Rudd’s states takeover

Thursday, 10 January 2008 

Mike Steketee’s article on Rudd’s new federalism is thorough, but shows the same touching faith over Rudd’s intentions with which the media have generally greeted his agenda so far. Like Rudd’s other actions since 24 November, his new federalism is part of the consolidation of power that was accelerated, but not completed, by the election. This consolidation is about a narrow cabal around the leadership pushing out competing claims within the party, including the unions and other power bases in the ALP. Rudd’s new federalism has a similar purpose, but is also driven by the needs of the states themselves.

Over the last twenty years, state government in Australia has become increasingly depoliticised. State politics has moved from being about ideological issues like anti-socialism and race to little more than the provision of state services. It is striking to look at states like Queensland that has moved from being run by that ‘Bible-bashing bastard’ Joh to a technocrat like Anna Bligh or the declining role that race plays (explicit or otherwise) in the Northern Territory.

This depoliticising of the states has generally benefitted the ALP, with its closer public service ties, but not smoothly. Over that time the Labor parties have generally gone through convulsions (State Banks collapses, WA Inc.) from the pro-union/business parties to technocrat organisations that are mainly seen as public administrators. This transformation of state politics to something much more boring is probably one reason why Labor State Premiers don’t seem to hang on like grim death to their offices like they used to and have such a propensity to ‘retire gracefully’ that seems to win so much applause in these anti-political times.

One arguable exception to this on the mainland is NSW, which has yet to break its union links like its neighbouring state governments. Its state government will be the one to watch in 2008 as it looks to catch up by picking a fight with the unions over privatisation plans.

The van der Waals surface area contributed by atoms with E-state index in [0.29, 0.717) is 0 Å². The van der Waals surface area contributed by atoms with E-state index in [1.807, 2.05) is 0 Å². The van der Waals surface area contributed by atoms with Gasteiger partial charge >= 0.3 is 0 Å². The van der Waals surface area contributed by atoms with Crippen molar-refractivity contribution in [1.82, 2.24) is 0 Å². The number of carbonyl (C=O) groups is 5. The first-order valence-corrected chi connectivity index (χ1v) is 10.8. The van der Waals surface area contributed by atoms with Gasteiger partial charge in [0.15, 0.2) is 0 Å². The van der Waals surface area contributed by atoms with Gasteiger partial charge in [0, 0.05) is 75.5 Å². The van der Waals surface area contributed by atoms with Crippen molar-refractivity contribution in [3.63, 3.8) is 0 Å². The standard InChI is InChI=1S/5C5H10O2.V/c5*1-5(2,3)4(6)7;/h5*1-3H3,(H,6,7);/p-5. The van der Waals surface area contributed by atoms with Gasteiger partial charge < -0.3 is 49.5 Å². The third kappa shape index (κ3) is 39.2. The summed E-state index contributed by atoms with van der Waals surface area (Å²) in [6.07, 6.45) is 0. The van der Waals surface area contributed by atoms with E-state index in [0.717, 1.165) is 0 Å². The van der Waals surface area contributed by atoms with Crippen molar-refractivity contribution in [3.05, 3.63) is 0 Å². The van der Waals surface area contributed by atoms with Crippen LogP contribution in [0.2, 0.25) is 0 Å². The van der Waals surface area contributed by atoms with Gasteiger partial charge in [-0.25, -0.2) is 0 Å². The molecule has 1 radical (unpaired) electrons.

Although the Labor party has adapted to this change, there are some problems. There used to be a lot of advantages in having a political agenda. Joh’s anti-socialism meant he didn’t have to bother with providing services even for his own constituency in Queensland’s rural region as long as they knew he would be tough on the commies in the unions. These days there is much more pressure on states to deliver, since that is all that they are seen to do. Howard played on this with his ‘failed states’ strategy. Running around and getting involved in state issues may not have done much for Howard’s authority on the national stage, but it did succeed in embarrassing the states.

This vulnerability is behind the states’ eagerness to fall in with Rudd’s agenda and he has taken advantage of it to take control of the state government agendas and by implication, the state ALP branches. This takeover is why federal Ministers, rather than the usual bureaucrats, are heading the move to centralise powers and using issues like education, hospitals to justify such a centralisation.

Although this is taking the form of Canberra taking over control of the states, what is really happening is that the depoliticisation of state government is now happening to the federal one as well. This is what Rudd means by ‘ending the blame game’ and saying that the buck will stop with him.

However, although there may be advantages in national coordination, there is no reason why the Canberra government should be any better at running a hospital than the one in Adelaide. Sooner or later Rudd could face the type of problems facing the state premiers. The Liberals picked up the potential problem with this move even before the election when Abbott kept on raising the difficulty of Canberra running 700 hospitals. Although Labor pointed out that that scenario was a long way down the line, that is the way things are now heading.

What Canberra does have that the states don’t is the international agenda. It is another reason why we will be hearing more about climate change not only nationally but as a way of Canberra asserting its authority over the states through issues like Murray River management and water restrictions. The more the Mandarin increases his control over the party, the more its agenda is likely to drift off overseas.

Posted by The Piping Shrike on Thursday, 10 January 2008.

Filed under Key posts, State and federal politics

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